Body Type
                        Eugene Monroe - Monroe is right off the assembly line - around 6’5” 315, with long arms and well-distributed bulk. His lower body could be a little thicker to anchor better, and his midsection could be tighter, but one look at Monroe tells you why Virginia kept 2008 first round pick Branden Albert at guard.
                        Jason Smith - Smith is another in a long line of players who come to college as a TE and leave as a LT, and he looks the part. At 6’5” 305, he’s got room to bulk up, but he’s got the long-limbed, well proportioned frame of an NFL LT.
                        Michael Oher - Oher is another prototype at 6’5” 309 (and good, but not exceptional 33 1/4” arms), and his numbers are confirmed pre-combine, since he showed up for Senior Bowl week in Mobile.
                        Andre Smith - One of these things is definitely not like the others, and it’s Andre Smith’s 6’4” 330-340 frame. He’s top heavy, and carrying a lot of extra weight around the middle. He’s also got shorter than ideal arms (let’s see what the combine measurements reveal), and the thick thighs of a interior lineman.

                        Jason Smith - Smith is the king here. He still moves with the quickness and burst of a skill player, even though he’s in the trenches. There’s no doubt that his speed and coordination are very rare in left tackle sized young men.
                        Eugene Monroe - Monroe is no slouch when it comes to overall athleticism. He has great feet to mirror speed rushers inside and outside, and he can move well enough to find targets at the second level. He’s very quick and agile out of his stance and fits the elite prospect profile.
                        -02-10-2009, 10:44 PM
                      • RamDez
                        Rams Have to Tackle This Draft
                        by RamDez
                        Rams Have to Tackle This Draft
                        By Howard Balzer
                        Friday, April 24, 2009

                        Everybody has an opinion. And nowhere is that more true than the NFL draft. In baseball, we second-guess the manager because we all think we could make decisions just as good as they do.

                        In football, we second-guess the talent evaluators because we read a draft book and believe we know as much about picking players as they do. At this time of year, people that have never watched a minute of game tape in their lives scream and yell at the TV set because they believe their team “reached” for someone they never should have picked.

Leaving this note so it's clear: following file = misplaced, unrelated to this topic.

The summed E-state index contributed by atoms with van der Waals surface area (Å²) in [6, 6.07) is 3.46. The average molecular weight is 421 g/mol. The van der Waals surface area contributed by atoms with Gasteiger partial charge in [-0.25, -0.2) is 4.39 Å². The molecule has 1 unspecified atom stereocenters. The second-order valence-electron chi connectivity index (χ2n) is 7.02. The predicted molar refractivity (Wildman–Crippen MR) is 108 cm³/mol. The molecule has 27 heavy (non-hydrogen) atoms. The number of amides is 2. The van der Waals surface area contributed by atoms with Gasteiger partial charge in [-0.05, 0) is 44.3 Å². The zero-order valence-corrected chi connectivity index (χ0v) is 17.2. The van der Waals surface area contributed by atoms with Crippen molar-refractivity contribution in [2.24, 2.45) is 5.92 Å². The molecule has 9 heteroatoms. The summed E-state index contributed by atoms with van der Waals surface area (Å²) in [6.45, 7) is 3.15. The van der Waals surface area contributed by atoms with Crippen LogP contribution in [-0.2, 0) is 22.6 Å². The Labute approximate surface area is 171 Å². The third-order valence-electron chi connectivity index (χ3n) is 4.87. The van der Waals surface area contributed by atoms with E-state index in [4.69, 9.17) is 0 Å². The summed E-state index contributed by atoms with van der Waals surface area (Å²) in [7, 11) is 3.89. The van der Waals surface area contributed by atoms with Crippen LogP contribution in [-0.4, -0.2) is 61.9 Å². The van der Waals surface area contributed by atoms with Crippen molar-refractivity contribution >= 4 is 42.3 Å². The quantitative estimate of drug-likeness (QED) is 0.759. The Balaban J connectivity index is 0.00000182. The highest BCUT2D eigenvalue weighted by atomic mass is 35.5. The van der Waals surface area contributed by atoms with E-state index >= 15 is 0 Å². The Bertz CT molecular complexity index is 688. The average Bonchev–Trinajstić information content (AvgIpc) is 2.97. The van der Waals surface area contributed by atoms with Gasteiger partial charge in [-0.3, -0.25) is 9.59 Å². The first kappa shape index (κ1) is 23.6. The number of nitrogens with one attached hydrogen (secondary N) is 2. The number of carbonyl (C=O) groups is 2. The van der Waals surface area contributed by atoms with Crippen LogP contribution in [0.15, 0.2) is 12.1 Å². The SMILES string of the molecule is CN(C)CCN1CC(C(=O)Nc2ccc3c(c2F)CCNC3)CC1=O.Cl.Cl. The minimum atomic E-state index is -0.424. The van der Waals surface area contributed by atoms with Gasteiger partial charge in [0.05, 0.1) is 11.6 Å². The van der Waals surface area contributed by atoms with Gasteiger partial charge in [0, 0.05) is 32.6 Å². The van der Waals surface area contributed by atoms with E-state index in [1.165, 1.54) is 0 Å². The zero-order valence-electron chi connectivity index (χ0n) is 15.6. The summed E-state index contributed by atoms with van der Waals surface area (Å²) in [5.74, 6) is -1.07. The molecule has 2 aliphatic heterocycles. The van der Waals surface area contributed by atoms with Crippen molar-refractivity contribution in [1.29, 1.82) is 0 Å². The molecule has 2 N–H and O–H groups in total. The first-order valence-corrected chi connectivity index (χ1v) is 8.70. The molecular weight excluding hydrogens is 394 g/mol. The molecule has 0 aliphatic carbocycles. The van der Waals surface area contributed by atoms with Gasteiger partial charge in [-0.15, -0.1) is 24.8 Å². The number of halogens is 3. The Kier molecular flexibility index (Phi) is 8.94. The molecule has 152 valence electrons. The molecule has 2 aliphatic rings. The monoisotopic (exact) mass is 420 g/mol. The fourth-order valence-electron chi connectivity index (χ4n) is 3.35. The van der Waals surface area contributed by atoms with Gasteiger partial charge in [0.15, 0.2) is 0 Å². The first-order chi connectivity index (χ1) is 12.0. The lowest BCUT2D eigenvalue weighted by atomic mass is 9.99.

Of course, what emboldens everyone is the inescapable fact that many players selected never live up to the expectations heaped upon them as a first-round pick. And somehow, that means the team picking that player made “a mistake.”

                        What is overlooked in the unending effort to assess blame is another inescapable fact: The player picked by your favorite team that flopped would have been picked by somebody else. The truth is some players have peaked in college, while others simply don’t have the passion for the game necessary to compete at a high level on a consistent basis.

                        So it is that the Rams are ready to draft this weekend, the first one with general manager Billy Devaney in charge and with Steve Spagnuolo as head coach. Once again, everyone has an opinion. Many say the Rams have to pick a tackle like Jason Smith because teams are built from the inside out. One of the guys saying the latter consistently has been Spagnuolo. Others want the Rams to select linebacker Aaron Curry. Still others point to wide receivers Michael Crabtree or Jeremy Maclin, or quarterback Mark Sanchez.

                        What’s somewhat odd are the reasons being given for some of the opinions. There are those that say the Rams shouldn’t pick Smith or Eugene Monroe because they aren’t as good as Orlando Pace was when he was selected No. 1 overall in 1997. How that’s relevant escapes me. Using the same logic, the Rams shouldn’t take Curry because he isn’t as good as Ray Lewis or Lawrence Taylor, or Sanchez because he’s not Peyton Manning.

                        The reality is that teams can only select the players available. How they compare to other players in the past doesn’t matter. What’s also odd about the infatuation many have with Curry is that the fact he would be switching positions is being ignored. For several years, Rams fans have said the team should move Will Witherspoon from middle linebacker to the outside because he is better on the outside. Yet, somehow it supposedly makes sense to pick Curry second, pay him more than $20 million in guaranteed money, and put him in the middle, a position he didn’t play in college and where he won’t be as good as he would be on the outside.